New TV shows are constantly trickling into our lives, so we here at Wires & Lights want to save you the time and effort it can take to find out if a show is actually worth watching.
In this feature we will endeavour to point you toward the good — or just promising — and away from the terrible. This week, we have two new shows to cover, and they could barely be further apart in terms of both content and quality.
It’s always a tough balance of risk versus reward when it comes to reviving properties that have already been thoroughly explored. Given the cultural prominence of The Silence of the Lambs and Hopkins’ portrayal of Hannibal Lecter, a new adaptation would truly need a powerful mind behind it. Thus why it’s reassuring to know that Bryan Fuller, of Pushing Daisies and Dead Like Me fame, is at the helm. And if the pilot is any indication, we’re in for a treat.
Premiering in NBC’s death slot of 10pm on Thursday nights, Hannibal looks unlike anything else on network television. Fuller has a magical ability to find beauty in the dark, and he’s aided in the pilot by the phenomenal direction of David Slade, best known for Hard Candy (also promising is that the show will function as the directorial debut of Guillermo del Toro’s chosen, Oscar-winning cinematographer, Guillermo Navarro).
[youtube width=”555″ height=”344″]http://www.youtube.com/watch?v=36S1cgEW9bk[/youtube]
There is a fair amount of blood and violence in “Apéritif” which may prove too much for some viewers. But the way it’s presented makes it grotesquely beautiful; the series has a Lynchian nightmare quality and attunement with nature that evokes Twin Peaks, as well as an extremely slick, Kubrickian visual style (watch for the big reference to The Shining). Even impaled bodies and blood spatter take on a visceral splendour as the murders prove to have a kind of primordial connection to the environment.
Fuller’s skill as a writer is on show too, crafting FBI criminal profiler Will Graham (Hugh Dancy) into less of a lawman and more of a brilliant, Aspergers-suffering academic. He has an enhanced imagination and the ability to feel “pure empathy”, thereby allowing him to mentally recreate crimes — scenes which are marked by a lovely visual curlicue — and place himself in the shoes of killers.
Mads Mikkelsen takes on the enviable task of portraying Dr. Lecter, portraying the good doctor as an unnervingly cold but dashing aesthete with panache worthy of a Cannes Best Actor-winner. Laurence Fishburne also appears as Graham’s boss Dr. Jack Crawford, with Gillian Anderson, Molly Shannon, Eddie Izzard and Ellen Muth joining in either guest or recurring roles throughout the thirteen episode season.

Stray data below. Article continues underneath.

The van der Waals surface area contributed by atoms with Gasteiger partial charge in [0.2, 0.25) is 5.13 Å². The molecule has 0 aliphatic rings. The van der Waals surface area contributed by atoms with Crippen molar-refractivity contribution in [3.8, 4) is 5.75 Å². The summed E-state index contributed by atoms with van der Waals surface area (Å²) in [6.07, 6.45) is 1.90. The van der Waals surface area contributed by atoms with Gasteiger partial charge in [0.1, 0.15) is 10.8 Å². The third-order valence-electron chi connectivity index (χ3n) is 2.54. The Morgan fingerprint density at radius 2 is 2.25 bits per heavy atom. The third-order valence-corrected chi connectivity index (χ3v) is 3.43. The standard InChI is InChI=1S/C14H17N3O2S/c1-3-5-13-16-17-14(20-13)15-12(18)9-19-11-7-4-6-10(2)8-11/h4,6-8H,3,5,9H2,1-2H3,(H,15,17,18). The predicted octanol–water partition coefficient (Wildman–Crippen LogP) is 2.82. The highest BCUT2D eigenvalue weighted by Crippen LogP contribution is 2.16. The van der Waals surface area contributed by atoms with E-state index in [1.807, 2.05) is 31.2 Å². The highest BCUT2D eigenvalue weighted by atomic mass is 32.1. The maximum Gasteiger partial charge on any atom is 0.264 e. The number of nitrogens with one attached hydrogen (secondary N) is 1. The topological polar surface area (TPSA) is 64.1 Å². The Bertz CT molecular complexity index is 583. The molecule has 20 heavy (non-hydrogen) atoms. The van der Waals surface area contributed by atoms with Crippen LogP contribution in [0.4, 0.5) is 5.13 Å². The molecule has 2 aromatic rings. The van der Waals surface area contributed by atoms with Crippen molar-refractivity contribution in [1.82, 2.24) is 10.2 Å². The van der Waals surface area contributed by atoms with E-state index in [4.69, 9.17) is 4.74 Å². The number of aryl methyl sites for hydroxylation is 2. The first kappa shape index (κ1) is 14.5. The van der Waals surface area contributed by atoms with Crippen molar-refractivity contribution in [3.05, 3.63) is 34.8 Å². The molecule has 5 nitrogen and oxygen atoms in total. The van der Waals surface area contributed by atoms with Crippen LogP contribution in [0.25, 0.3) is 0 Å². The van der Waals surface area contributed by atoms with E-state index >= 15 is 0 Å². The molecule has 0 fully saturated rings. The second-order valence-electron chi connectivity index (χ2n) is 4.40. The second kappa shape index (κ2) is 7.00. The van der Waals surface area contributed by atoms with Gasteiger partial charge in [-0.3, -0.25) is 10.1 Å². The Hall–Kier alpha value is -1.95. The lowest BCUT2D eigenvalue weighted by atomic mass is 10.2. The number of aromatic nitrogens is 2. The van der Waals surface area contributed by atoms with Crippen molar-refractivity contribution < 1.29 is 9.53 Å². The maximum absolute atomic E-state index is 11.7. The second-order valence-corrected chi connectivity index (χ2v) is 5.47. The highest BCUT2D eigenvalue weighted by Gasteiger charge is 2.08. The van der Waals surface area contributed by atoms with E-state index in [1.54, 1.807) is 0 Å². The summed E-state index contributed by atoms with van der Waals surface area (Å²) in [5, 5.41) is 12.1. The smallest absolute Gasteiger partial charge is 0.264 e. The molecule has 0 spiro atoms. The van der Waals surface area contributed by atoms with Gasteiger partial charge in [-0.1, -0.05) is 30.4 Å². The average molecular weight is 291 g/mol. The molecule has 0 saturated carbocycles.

It’s another bold experiment for NBC after the cancellation of the similarly cable-appropriate Awake. Hopefully Hannibal can remain stable and make it to another season because it’s clear that Fuller has big plans. The pilot isn’t perfect — it is muddled at times — but I can’t imagine it not improving with such solid groundwork. This is a must-see — Channel 7 have indicated it will premiere sometime before July but by that time the first season will already be over. Give this one as many eyeballs as possible. It’s what Hannibal would want.
How to Live With Your Parents (For the Rest of Your Life)
This new ABC comedy premiered in the plum post-Modern Family slot on Wednesday nights to pretty solid ratings considering the multiple-Emmy-stealing mockumentary series has slipped a bit itself (shocking that viewers might tire of static characters and oddly backward sexual politics!). It’s something of a good fit, in that it’s another uninteresting take on how wacky families can be.
[youtube width=”555″ height=”312″]http://www.youtube.com/watch?v=lCDFSfokjrs[/youtube]
The show is as unwieldy as its title. There are, however, flashes of good in it but it’s mostly outright bad. It follows Polly (Sarah Chalke, Scrubs) who divorces her husband and moves in with her mother, Elaine (Elizabeth Perkins, Weeds) and step-dad Max (Brad Garrett, Everybody Loves Raymond), along with her young daughter, Natalie. Hijinks ensue.
The cast is good – Chalke and Perkins have good chemistry, and if Garrett annoyed you in Raymond he won’t here. But the whole pilot feels inert, misshapen and quite unfunny. Polly goes on a date but doesn’t want Natalie to know she’s dating post-divorce, and thinks her mother will accuse her of hypocrisy after Polly called her a slut when she did the same (doesn’t Polly sound lovely?). It’s all very stock sitcom stuff. But hey, generic stuff often works, and if the show continues to be successful it’ll be no surprise.
But should you watch it? I’m going with no. There’s just so little — Chalke and Perkins aside — that exhibits much promise. Most moments are predictable, laughs are nearly non-existent, and characters are forcedly over-the-top. Wires & Lights will keep an eye on this one for you, and you’ll hear about it again if we feel you need to. Instead, you should go watch the similarly-premised, vastly superior Ben & Kate and let its joy seep into your very bones.